Director: Rajesh James
As part of the collection of films at the , one such treasure is Rajesh James’ ‘In Thunder Lightning and Rain’. This Malayalam film documents three empowered and revolutionised women from distinct vocations in the sleepy coastal town of Cochin. Their emotions, hardships and histories are capable of resonating with women beyond India.
Drawing inspiration from the three witches in Shakespeare’s Macbeth, Rajesh memoirs the story of his ‘three witches’, each giving life a new meaning.
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A former footballer for India, Seena CV, is now a trainer to many young boys and girls passionate about the sport. As the sole woman coach in Kochi, she is often hit by stereotypical comments like “do women play football?” or “can women play football?”. This segment projects her desire to change societal perspectives on women playing football in a man’s team. “I like to train boys because with girls I have to worry about their safety, if they have reached home.”
Having witnessed the brutal that her mother tolerated from her abusive father, this has traumatised her childhood and scarred her notion of marriage for life, never wanting to tie the knot.
As she takes us through her memories of working as a domestic helper to make ends meet and her first international match, she is struck with unbelief at her journey so far.
Fisher and folk singer, Ammoni Amma tales her world with big smile on her face. She may not have received a formal education back in the day for she made a sacrifice for her younger siblings but today she lectures students on her forte; agriculture, fishing and culture. “We used to plough the field instead of the cattle because our father wanted us to experience the same thing that he once went through in his life.”
Poverty, hunger, sorrow doesn’t stop her from celebrating her life. Ammoni Amma isn’t a white-collar job professional, but she seems to be one of the happiest and satisfied workers as she wades through the muddy waters to catch fish.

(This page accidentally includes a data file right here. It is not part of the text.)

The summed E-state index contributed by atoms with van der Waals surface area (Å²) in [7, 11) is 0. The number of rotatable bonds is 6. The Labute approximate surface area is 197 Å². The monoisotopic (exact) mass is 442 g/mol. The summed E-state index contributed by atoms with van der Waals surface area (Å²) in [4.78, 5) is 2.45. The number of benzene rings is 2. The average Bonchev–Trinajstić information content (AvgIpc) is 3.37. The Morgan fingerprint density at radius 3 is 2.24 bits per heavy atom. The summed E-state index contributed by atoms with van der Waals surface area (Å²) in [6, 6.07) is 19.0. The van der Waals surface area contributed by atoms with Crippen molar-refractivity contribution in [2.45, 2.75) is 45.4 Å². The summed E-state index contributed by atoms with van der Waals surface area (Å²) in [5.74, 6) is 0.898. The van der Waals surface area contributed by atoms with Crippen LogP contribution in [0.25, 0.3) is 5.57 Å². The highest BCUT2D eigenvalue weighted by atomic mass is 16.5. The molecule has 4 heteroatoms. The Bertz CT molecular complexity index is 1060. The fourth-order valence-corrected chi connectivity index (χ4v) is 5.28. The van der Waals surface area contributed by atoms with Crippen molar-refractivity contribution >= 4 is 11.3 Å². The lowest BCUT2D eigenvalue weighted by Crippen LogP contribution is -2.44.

She locks horns with her misogynist husband who refuses to value her income as much as our male chauvinist society. We see the very jovial Amma in her canoe, as the scene fades to the tunes of her melodious voice.
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Working with flames, Selina Michael brings her life out in the open while she performs her duties as a cremator. The sight of the corpses didn’t haunt her as much as her husband did: “I am afraid of people who walk on two legs, not the dead. The person who I feared most was my husband.”
As time has flown by, Selina gets comfortable to break her silence about the torture she went through at home. Sometimes a broken spine, sometimes a broken ear or a broken arm, she finally stood firm and put an end to her domestic abuse.
Ten long years and Selina remains faithful to her job until her death. After which she wishes to be cremated just the way she has been doing it.
Towards the end of the documentary, the three deities will have taught you the lessons to never give up, love what you do and to always gather the courage to face wrongdoings. Although Rajesh brushes upon patriarchy and gender bias, he hasn’t centralised the theme on the women’s past sufferings. In fact, he brings into prominence their current survival and endurance. While these strong-willed women are living at the margins of society, they question the malpractices. Rajesh explains, “They are living at the periphery but they are of substantial potential who live their life with celebration, overcoming challenges.”
The director subtly intertwines the stories of Seena, Ammoni Amma and Selina to the history of the land’s colonial connection by bringing the three to the Cochin carnival. At midnight, the streets in India are mostly dominated by the male population. Rajesh wanted to watch the protagonists who have been patriarchy all their lives, express their feelings after visiting this masculine space. The curtains drop with the trio watching the Portuguese tradition of burning the “old man” or the “papanji” at Fort Kochi on New Year’s Eve.